Emerging market debt issuance is at record levels, in both issuance and dollar value, as investors seek new markets with the prospect of enhanced returns in the low interest rate environment of developed markets.
Flow data shows there has been an estimated $17 billion of inflows into emerging market debt in the year to mid-March with a bias towards emerging market local currency and emerging market corporate funds.
Dealogic, an investment banking platform, reports that in 2012 the deal value of emerging market debt issuance was close to $900 billion and for the first quarter of 2013 that was already over $300 billion.
In size, it is now comparable with the US treasury market.
At a time in which investors have been desperate to find investments with decent yields, emerging market debt was a logical choice given the robust underlying fundamentals of the asset class.
Emerging debt has seen strong performance and in the 10 years to October 31, 2012: the average annual total return was 11.34 per cent based on the JP Morgan EMI Global Diversified Index, making emerging markets the best-performing fixed income asset class in the period.
But investors around the world have typically had low allocations to the emerging market fixed income space, US investors for example have around 2 to 3 per cent in emerging markets.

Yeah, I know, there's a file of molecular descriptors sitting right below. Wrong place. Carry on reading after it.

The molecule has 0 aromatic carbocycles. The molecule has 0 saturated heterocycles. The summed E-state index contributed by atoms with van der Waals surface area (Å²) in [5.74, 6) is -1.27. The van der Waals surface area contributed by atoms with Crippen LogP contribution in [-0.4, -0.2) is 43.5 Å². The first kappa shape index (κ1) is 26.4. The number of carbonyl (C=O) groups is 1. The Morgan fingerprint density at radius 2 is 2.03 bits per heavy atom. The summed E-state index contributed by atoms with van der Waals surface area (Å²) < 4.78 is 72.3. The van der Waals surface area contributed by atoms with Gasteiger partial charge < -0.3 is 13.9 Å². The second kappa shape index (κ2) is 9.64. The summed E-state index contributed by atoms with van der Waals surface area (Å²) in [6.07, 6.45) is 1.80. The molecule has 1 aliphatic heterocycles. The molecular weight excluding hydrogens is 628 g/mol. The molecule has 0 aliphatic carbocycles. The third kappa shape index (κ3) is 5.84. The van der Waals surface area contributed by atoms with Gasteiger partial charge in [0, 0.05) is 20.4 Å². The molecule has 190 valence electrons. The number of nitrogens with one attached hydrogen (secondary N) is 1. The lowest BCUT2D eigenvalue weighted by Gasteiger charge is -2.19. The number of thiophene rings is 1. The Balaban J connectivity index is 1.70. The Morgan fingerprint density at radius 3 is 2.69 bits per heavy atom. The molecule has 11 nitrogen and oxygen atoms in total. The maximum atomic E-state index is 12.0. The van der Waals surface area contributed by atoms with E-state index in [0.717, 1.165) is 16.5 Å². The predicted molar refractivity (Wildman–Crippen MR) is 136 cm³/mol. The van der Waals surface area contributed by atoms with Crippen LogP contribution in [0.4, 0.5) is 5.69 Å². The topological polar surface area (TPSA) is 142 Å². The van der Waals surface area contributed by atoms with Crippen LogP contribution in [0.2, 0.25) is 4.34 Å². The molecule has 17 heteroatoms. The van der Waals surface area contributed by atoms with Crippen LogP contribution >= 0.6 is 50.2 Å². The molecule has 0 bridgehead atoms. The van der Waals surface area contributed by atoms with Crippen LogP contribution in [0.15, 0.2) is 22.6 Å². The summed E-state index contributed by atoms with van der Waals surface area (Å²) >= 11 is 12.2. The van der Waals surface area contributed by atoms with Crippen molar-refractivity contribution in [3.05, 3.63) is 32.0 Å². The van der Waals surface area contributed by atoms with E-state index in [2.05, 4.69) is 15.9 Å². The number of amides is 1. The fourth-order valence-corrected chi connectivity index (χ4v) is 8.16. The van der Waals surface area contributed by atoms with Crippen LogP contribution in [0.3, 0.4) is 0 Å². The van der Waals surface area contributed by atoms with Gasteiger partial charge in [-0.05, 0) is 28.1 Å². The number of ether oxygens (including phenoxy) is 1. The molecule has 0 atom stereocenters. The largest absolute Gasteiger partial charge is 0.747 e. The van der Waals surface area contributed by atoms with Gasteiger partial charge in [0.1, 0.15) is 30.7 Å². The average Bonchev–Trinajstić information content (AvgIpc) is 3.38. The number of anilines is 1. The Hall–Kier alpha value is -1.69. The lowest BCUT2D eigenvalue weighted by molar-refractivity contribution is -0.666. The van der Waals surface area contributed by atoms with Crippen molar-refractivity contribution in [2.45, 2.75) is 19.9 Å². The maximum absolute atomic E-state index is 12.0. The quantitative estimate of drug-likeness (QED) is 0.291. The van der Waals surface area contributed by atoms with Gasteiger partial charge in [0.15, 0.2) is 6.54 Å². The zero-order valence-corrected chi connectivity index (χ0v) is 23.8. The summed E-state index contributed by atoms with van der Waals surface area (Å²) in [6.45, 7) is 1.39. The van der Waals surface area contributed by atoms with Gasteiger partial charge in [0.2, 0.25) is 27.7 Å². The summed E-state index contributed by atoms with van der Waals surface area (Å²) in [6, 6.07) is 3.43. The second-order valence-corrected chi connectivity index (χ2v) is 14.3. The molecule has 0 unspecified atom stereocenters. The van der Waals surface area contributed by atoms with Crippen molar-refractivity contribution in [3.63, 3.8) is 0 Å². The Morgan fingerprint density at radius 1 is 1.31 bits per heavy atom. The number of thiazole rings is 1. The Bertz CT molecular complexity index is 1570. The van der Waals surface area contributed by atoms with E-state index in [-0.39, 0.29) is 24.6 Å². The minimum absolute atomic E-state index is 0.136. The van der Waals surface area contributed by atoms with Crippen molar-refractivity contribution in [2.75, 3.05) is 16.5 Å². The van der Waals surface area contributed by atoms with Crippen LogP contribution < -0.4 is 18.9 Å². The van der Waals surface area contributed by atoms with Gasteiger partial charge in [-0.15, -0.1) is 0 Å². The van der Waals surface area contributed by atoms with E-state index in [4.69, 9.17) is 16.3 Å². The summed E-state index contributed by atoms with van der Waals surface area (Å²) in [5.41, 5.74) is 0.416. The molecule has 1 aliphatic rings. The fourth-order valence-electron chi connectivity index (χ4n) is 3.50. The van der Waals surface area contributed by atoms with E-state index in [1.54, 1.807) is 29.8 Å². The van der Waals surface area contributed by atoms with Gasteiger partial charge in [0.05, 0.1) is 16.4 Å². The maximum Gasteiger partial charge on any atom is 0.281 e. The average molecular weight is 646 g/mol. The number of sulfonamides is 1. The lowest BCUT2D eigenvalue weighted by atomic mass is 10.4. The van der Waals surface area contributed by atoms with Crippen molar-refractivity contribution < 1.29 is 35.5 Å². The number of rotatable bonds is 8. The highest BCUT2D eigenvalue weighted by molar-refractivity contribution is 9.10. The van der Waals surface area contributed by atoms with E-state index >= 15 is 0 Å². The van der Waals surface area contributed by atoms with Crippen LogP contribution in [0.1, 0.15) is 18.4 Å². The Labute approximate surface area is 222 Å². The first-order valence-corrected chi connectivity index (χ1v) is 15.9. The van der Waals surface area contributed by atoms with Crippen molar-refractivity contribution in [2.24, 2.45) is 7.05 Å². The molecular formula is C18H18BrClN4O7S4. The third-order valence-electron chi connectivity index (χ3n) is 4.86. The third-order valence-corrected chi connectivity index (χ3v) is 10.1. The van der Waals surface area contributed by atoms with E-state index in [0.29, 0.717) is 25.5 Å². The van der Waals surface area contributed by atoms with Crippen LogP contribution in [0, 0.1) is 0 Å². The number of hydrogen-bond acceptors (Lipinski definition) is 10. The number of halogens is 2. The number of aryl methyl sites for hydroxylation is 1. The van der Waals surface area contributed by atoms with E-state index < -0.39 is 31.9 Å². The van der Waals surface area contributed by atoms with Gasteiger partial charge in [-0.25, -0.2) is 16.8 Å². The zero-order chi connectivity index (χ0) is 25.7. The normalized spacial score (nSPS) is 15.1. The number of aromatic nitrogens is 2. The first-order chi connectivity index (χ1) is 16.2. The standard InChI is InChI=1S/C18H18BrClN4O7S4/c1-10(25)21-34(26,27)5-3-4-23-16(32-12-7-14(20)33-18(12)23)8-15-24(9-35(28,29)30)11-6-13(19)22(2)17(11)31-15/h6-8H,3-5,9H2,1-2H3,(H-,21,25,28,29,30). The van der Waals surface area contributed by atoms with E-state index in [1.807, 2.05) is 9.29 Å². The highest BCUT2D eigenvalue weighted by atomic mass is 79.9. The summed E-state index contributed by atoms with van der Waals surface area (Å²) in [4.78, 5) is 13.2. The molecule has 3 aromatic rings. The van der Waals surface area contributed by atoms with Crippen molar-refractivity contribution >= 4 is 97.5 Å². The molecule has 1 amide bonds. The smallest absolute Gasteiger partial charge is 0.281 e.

“In the context of any measure, it is extremely inadequate,” Urquieta says.
Historically the concerns have been around transparency and the size of these markets which has fed ultimately into liquidity concerns.
“If there is risk-off, then emerging markets are still risk assets; there is no mechanism for sovereign defaults. And corporate recoveries are lower than in the developed world,” Urquieta says.
Yield and structural shift
But with risks there can be opportunity.
Phil Edwards, principal at Mercer in London, says emerging market debt has gone through a transformation in recent years.
He says in 2009-2010 there was interest when yields looked attractive, especially compared to developed markets, and allocations grew quite quickly.
A Mercer survey shows that 13 per cent of European funds have an allocation to emerging market debt, with the average allocation about 5 per cent of total assets.